Each company is subject to patent risk, but we think 3D Systems has insulated itself the most by diversifying its revenue sources. In particular, 3D Systems has expanded its reach to software development, creating a more integrated system. While any one individual patent may roll off, exposing some element of the company's underlying technology, it would be much harder for a company to replicate the end-to-end solutions that 3D Systems has the capacity to offer. Conversely, both Stratasys and ExOne are betting more on individual machine patents, with Stratasys only recently finding additional niches with the acquisition of Objet in late 2012.
Curious Fascination With Service Bureaus
Major 3-D printer manufacturers operate print-for-hire shops where customers can send 3-D files and receive a printed product. These service bureaus are akin to contract manufacturers, with the key distinction being that the order size at a service bureau can be as small as one unit and the item still can be reasonably affordable.
The primary reason manufacturers operate service bureaus is that they lead to equipment sales. Service bureaus act as slack capacity for customers already using 3-D printing. A bureau owned by a manufacturer is a preferred destination because it is more likely that the service bureaus will have the equipment to handle higher volume and more-specialized jobs. To that degree, the service bureaus help build customer relationships and increase the likelihood that the next printer a customer orders comes from that manufacturer.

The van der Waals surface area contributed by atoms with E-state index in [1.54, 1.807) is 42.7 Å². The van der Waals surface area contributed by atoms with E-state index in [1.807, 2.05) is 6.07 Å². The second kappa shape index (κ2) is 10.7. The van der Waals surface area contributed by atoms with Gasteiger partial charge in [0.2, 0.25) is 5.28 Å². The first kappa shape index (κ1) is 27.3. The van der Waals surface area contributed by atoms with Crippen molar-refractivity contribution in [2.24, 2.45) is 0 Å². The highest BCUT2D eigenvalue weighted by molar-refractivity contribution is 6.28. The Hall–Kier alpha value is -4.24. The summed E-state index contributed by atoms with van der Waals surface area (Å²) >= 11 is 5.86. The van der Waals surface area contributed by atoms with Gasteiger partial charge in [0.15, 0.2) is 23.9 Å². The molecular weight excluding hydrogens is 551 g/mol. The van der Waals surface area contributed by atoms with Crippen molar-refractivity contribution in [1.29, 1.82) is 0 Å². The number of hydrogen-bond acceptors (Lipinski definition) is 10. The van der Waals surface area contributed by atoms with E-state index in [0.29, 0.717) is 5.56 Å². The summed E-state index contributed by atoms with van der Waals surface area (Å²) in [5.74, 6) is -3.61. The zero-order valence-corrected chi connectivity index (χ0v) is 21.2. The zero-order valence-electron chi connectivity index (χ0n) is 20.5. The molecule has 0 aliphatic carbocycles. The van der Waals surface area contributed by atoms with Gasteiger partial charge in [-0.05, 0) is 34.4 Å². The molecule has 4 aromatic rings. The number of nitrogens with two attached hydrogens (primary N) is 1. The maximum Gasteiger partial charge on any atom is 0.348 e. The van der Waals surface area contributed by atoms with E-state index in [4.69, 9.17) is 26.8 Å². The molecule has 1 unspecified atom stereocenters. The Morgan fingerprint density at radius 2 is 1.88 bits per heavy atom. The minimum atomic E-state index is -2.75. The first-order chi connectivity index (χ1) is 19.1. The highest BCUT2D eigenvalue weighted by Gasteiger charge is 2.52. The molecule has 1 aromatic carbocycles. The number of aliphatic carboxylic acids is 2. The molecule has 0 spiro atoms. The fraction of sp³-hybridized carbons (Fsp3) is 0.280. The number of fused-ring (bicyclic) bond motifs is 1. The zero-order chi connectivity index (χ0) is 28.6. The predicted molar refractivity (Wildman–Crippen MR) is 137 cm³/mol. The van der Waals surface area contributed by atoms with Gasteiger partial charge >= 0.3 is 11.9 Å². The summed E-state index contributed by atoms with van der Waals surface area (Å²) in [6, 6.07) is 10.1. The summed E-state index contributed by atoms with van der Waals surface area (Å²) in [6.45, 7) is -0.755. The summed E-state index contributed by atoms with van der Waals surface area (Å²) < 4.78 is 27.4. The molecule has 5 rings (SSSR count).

We see some merit in this approach, but we still believe overall price competition in the contract manufacturing markets will intensify as the price of printers comes down and the installed base continues to build. During our visits to recent 3-D printing trade shows, we came across several service bureaus and met numerous other entrepreneurs with business models aimed at lowering the costs in using outsourced 3-D printing. The current slack capacity rationale will be short-lived, in our opinion, as more firms enter the market. Often the businesses against which the original-equipment manufacturers are competing in the service bureau market may also be purchasers of equipment. We foresee an environment ripe for price competition for contract manufacturing.